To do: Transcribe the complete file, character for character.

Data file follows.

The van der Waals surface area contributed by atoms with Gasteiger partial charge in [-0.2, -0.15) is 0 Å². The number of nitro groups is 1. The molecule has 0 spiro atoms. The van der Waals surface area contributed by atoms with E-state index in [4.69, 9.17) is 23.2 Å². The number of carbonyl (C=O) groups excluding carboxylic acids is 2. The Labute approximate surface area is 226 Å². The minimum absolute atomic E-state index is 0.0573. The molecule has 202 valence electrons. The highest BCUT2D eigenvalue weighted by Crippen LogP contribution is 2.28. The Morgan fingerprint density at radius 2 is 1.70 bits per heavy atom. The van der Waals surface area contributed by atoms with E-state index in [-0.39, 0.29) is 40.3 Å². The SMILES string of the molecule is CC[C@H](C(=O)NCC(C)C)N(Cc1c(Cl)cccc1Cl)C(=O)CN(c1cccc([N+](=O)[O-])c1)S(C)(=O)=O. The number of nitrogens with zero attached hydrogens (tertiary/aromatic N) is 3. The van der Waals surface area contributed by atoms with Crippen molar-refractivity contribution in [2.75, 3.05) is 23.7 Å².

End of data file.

The van der Waals surface area contributed by atoms with Gasteiger partial charge in [-0.2, -0.15) is 0 Å². The number of nitro groups is 1. The molecule has 0 spiro atoms. The van der Waals surface area contributed by atoms with E-state index in [4.69, 9.17) is 23.2 Å². The number of carbonyl (C=O) groups excluding carboxylic acids is 2. The Labute approximate surface area is 226 Å². The minimum absolute atomic E-state index is 0.0573. The molecule has 202 valence electrons. The highest BCUT2D eigenvalue weighted by Crippen LogP contribution is 2.28. The Morgan fingerprint density at radius 2 is 1.70 bits per heavy atom. The van der Waals surface area contributed by atoms with E-state index in [-0.39, 0.29) is 40.3 Å². The SMILES string of the molecule is CC[C@H](C(=O)NCC(C)C)N(Cc1c(Cl)cccc1Cl)C(=O)CN(c1cccc([N+](=O)[O-])c1)S(C)(=O)=O. The number of nitrogens with zero attached hydrogens (tertiary/aromatic N) is 3. The van der Waals surface area contributed by atoms with Crippen molar-refractivity contribution in [2.75, 3.05) is 23.7 Å².